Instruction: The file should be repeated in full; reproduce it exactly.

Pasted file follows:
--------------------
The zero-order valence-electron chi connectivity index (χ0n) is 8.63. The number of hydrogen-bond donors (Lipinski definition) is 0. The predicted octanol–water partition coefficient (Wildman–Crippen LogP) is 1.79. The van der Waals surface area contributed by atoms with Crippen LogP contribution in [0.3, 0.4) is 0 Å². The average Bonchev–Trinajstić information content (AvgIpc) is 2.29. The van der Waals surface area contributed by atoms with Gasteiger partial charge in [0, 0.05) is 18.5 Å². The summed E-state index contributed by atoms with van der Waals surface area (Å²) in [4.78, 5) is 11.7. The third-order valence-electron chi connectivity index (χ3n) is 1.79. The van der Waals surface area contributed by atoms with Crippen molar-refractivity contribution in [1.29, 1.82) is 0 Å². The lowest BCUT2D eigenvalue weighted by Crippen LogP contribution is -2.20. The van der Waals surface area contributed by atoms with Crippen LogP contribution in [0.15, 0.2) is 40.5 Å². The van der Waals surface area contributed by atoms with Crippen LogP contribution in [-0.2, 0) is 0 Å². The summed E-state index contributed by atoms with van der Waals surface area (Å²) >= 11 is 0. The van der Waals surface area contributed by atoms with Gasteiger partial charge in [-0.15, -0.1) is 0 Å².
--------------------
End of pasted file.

The zero-order valence-electron chi connectivity index (χ0n) is 8.63. The number of hydrogen-bond donors (Lipinski definition) is 0. The predicted octanol–water partition coefficient (Wildman–Crippen LogP) is 1.79. The van der Waals surface area contributed by atoms with Crippen LogP contribution in [0.3, 0.4) is 0 Å². The average Bonchev–Trinajstić information content (AvgIpc) is 2.29. The van der Waals surface area contributed by atoms with Gasteiger partial charge in [0, 0.05) is 18.5 Å². The summed E-state index contributed by atoms with van der Waals surface area (Å²) in [4.78, 5) is 11.7. The third-order valence-electron chi connectivity index (χ3n) is 1.79. The van der Waals surface area contributed by atoms with Crippen molar-refractivity contribution in [1.29, 1.82) is 0 Å². The lowest BCUT2D eigenvalue weighted by Crippen LogP contribution is -2.20. The van der Waals surface area contributed by atoms with Crippen LogP contribution in [0.15, 0.2) is 40.5 Å². The van der Waals surface area contributed by atoms with Crippen LogP contribution in [-0.2, 0) is 0 Å². The summed E-state index contributed by atoms with van der Waals surface area (Å²) >= 11 is 0. The van der Waals surface area contributed by atoms with Gasteiger partial charge in [-0.15, -0.1) is 0 Å².